Saints, Slaves, and Blacks draws on historical and scriptural sources to examine the history of Latter-day Saint thought regarding blacks. Author Newell Bringhurst notes that when the first edition of the book was published in 1981, “it attracted limited notice both within and outside the Mormon community.” Bringhust chalks the oversight up to bad timing—it was published just three years after the 1978 revelation lifting the priesthood ban, when “Mormons of all stripes” were “anxious to move on, focused on embracing their black brethren and sisters as ecclesiastical equals while ignoring the Church’s recently abandoned practice of black priesthood denial and prohibition on African-American entry into the temple” (xvi). Because of the book’s relatively limited circulation, this second edition is intended to make Bringhurst’s groundbreaking work available to wider audiences and introduce it to a new generation of readers.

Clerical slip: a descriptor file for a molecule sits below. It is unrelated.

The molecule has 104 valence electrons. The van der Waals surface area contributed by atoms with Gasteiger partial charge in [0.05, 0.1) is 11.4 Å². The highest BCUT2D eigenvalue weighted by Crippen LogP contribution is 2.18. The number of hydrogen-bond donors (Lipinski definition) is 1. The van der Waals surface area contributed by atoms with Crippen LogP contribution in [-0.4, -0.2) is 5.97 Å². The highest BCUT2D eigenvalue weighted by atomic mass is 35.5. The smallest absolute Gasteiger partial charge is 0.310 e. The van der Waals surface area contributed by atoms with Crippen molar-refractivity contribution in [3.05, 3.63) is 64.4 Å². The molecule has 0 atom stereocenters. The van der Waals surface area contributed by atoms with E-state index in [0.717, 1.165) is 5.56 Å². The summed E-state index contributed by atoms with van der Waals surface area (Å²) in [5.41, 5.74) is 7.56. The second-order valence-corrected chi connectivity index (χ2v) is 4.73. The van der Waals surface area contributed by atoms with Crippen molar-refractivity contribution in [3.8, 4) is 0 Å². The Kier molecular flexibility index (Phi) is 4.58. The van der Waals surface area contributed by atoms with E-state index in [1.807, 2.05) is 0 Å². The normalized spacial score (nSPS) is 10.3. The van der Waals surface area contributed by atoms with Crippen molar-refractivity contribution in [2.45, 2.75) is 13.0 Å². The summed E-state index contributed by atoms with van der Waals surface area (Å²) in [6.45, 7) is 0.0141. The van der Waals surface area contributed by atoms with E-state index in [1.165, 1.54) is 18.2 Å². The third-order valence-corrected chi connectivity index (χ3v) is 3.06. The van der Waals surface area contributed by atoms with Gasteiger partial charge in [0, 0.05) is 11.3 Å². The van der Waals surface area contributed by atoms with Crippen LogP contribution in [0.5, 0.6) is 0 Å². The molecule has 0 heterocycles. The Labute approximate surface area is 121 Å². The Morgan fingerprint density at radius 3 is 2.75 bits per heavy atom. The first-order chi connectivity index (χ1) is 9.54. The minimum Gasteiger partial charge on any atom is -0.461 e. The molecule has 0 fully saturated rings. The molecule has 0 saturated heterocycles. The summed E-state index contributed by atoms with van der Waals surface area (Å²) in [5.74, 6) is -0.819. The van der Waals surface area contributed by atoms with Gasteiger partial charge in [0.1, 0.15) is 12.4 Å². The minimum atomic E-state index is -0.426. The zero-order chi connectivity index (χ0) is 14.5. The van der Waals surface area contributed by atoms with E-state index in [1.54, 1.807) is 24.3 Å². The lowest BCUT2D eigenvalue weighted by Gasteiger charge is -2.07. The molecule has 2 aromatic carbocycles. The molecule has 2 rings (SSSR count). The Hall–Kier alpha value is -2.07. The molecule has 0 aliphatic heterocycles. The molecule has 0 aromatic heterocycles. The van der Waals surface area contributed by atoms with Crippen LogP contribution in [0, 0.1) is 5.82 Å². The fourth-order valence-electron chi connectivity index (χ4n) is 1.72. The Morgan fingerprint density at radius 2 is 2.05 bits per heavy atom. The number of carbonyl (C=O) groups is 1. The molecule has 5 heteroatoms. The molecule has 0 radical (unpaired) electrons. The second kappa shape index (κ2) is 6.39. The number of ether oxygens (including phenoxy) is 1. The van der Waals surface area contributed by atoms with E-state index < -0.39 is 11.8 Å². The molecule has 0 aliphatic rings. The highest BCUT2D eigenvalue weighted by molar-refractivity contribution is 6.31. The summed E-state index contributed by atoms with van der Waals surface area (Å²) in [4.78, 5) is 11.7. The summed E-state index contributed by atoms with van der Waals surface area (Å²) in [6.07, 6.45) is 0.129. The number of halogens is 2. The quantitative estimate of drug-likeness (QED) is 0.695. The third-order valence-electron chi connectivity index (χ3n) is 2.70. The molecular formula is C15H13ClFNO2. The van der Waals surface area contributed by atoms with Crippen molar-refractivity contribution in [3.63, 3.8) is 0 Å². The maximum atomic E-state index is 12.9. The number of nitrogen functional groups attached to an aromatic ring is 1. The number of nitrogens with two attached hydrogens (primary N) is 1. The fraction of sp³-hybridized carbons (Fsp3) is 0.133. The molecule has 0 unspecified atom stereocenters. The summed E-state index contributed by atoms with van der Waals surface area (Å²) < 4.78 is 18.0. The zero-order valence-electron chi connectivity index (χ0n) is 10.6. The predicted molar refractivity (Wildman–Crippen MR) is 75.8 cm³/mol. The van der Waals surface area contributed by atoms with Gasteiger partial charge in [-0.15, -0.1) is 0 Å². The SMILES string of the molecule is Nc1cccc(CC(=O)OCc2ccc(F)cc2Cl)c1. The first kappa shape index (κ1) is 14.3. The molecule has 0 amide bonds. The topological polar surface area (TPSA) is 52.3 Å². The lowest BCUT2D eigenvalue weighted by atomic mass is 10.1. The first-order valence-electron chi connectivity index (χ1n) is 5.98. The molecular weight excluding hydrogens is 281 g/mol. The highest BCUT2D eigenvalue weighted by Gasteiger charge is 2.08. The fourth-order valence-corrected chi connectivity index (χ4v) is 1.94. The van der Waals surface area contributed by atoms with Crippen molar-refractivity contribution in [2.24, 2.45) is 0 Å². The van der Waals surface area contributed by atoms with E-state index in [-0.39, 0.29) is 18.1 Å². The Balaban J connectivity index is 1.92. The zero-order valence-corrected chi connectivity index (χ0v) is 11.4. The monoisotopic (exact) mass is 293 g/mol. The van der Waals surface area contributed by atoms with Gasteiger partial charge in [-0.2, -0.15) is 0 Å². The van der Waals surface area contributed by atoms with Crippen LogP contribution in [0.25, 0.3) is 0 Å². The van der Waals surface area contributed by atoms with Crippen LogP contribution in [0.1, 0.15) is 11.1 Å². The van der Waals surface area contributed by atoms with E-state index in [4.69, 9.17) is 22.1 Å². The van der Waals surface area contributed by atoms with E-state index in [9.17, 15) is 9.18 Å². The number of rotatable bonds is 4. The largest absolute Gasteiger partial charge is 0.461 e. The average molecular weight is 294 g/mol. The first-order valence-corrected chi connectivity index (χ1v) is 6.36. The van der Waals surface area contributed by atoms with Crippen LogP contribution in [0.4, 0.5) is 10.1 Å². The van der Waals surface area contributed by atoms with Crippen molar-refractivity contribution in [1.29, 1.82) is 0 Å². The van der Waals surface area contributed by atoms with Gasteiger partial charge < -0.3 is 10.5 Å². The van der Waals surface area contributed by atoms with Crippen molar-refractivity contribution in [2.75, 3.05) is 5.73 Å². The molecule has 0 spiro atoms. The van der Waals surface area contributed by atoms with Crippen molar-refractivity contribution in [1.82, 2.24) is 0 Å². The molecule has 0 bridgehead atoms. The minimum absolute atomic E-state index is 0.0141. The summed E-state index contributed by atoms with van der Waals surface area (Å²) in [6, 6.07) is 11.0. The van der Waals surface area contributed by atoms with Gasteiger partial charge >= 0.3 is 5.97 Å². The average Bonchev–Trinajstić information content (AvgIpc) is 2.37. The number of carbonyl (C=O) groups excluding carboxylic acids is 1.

...Saints, Slaves, and Blacks “is a book to mind and to mine” (ix), and it will be of value to any person interested in such broad topics as American religious history and the history of race in America and in religious thought. But the book will be of most interest to Latter-day Saints who wish for a deep dive into the changing status of blacks in the Church and the culture surrounding the religion.